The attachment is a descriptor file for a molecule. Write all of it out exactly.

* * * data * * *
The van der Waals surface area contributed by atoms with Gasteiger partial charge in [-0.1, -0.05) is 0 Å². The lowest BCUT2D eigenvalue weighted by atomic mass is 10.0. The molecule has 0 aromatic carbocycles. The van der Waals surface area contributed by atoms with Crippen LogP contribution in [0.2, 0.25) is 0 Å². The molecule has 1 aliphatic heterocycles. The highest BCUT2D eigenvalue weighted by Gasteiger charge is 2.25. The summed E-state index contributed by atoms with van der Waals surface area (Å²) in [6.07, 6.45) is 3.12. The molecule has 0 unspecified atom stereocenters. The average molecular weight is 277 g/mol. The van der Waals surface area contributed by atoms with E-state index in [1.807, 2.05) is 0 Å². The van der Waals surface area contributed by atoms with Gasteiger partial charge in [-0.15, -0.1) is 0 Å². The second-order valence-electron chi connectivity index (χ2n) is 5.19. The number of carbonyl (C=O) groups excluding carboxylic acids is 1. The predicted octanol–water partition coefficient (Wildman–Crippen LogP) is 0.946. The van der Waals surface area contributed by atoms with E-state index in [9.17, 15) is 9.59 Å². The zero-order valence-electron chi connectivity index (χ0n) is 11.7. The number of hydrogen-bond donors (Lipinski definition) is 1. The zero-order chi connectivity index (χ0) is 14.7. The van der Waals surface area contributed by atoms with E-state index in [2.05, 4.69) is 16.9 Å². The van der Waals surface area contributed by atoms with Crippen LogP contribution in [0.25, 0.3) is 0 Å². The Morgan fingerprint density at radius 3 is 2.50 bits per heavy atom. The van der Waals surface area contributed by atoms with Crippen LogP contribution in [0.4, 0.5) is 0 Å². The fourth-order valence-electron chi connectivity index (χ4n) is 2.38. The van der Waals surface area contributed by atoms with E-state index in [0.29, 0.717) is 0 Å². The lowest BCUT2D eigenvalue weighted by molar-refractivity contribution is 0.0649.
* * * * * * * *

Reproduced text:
The van der Waals surface area contributed by atoms with Gasteiger partial charge in [-0.1, -0.05) is 0 Å². The lowest BCUT2D eigenvalue weighted by atomic mass is 10.0. The molecule has 0 aromatic carbocycles. The van der Waals surface area contributed by atoms with Crippen LogP contribution in [0.2, 0.25) is 0 Å². The molecule has 1 aliphatic heterocycles. The highest BCUT2D eigenvalue weighted by Gasteiger charge is 2.25. The summed E-state index contributed by atoms with van der Waals surface area (Å²) in [6.07, 6.45) is 3.12. The molecule has 0 unspecified atom stereocenters. The average molecular weight is 277 g/mol. The van der Waals surface area contributed by atoms with E-state index in [1.807, 2.05) is 0 Å². The van der Waals surface area contributed by atoms with Gasteiger partial charge in [-0.15, -0.1) is 0 Å². The second-order valence-electron chi connectivity index (χ2n) is 5.19. The number of carbonyl (C=O) groups excluding carboxylic acids is 1. The predicted octanol–water partition coefficient (Wildman–Crippen LogP) is 0.946. The van der Waals surface area contributed by atoms with E-state index in [9.17, 15) is 9.59 Å². The zero-order valence-electron chi connectivity index (χ0n) is 11.7. The number of hydrogen-bond donors (Lipinski definition) is 1. The zero-order chi connectivity index (χ0) is 14.7. The van der Waals surface area contributed by atoms with E-state index in [2.05, 4.69) is 16.9 Å². The van der Waals surface area contributed by atoms with Crippen LogP contribution in [0.25, 0.3) is 0 Å². The Morgan fingerprint density at radius 3 is 2.50 bits per heavy atom. The van der Waals surface area contributed by atoms with Crippen LogP contribution in [0.4, 0.5) is 0 Å². The fourth-order valence-electron chi connectivity index (χ4n) is 2.38. The van der Waals surface area contributed by atoms with E-state index in [0.29, 0.717) is 0 Å². The lowest BCUT2D eigenvalue weighted by molar-refractivity contribution is 0.0649.